Ohio Wesleyan, City of Delaware and Delaware County Show Collaboration with Entrepreneurial Ideas

By Kienan O’Doherty, Editor-In-Chief

A new chapter for the future has already been written for Ohio Wesleyan, the city of Delaware and Delaware County with the latest grand opening.

The Delaware Entrepreneurial Center at Ohio Wesleyan University (OWU) opened its doors for the first time to the public with a special ribbon-cutting ceremony. The center, which takes the place of the old Stewart Annex, was completely remodeled to provide a home for those that are looking to venture into the business world.

With an industrial and modern theme, the center includes two floors filled with offices, open presentation floors, and small rooms where people can brainstorm and expand on ideas.

One of those offices already has an occupant. Jack Foley ’22 is the founder of ReYuze Cases, a company that creates and sells cellphone cases made of plastic recycled from the streets, canals, and landfills of Haiti. He believes that the opening of the center provides a bright light for students seeking entrepreneurship.

“A lot of students can get internships with companies here, like myself,” Foley said. “For any student at OWU that has a business idea, it allows them to collaborate with not only people in Delaware, but also via the OWU Connection, and this building represents that. It’s connecting OWU students with the community and entrepreneurial spirit.”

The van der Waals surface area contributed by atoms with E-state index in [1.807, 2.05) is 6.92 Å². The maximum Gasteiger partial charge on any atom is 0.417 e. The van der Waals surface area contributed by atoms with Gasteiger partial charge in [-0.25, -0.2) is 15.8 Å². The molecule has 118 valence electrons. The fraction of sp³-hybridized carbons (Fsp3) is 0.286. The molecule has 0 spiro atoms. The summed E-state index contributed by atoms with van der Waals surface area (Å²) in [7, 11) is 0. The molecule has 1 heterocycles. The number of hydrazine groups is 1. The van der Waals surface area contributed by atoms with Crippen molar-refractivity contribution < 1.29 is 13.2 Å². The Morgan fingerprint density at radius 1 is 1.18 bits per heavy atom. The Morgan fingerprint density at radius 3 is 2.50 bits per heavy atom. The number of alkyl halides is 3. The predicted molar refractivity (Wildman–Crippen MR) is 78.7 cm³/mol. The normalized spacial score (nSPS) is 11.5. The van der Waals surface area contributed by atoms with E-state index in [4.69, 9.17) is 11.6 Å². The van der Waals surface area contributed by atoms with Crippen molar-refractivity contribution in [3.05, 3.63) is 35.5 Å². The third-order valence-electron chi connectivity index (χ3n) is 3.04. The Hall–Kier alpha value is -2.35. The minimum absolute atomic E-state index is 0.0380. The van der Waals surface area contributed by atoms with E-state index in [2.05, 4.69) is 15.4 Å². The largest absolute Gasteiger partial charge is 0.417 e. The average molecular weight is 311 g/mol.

The center also featured many other student-founded businesses throughout the center, including Sweet Lizabella’s, a toffee company founded by Elizabeth Knowlton ’19, which prides itself on using four ingredients.

During the ribbon-cutting ceremony, OWU President Rock Jones stated that the opening of the center is the first of its kind in the nation.

“We are not aware of another place in the country where city, county and university have come together on the university campus to do what’s happening here,” Jones said. “That is extraordinary, and it’s a reminder of the good fortune we all have to live in a community where the town and the county and university collaborate with one another, value one another, and want to create experiences with one another.”

The Delaware Entrepreneurial Center also provides a hub for residents as well, as City of Delaware Mayor Carolyn Kay Riggle sees more possibilities.

“Unfortunately, Delaware has been a bedroom community for quite a while,” Riggle said. “I would love to see more businesses stay here so that you’ll live here, [but] also work here and play here, so that we can offer everything, and I think this entrepreneurial center provides that opportunity.”


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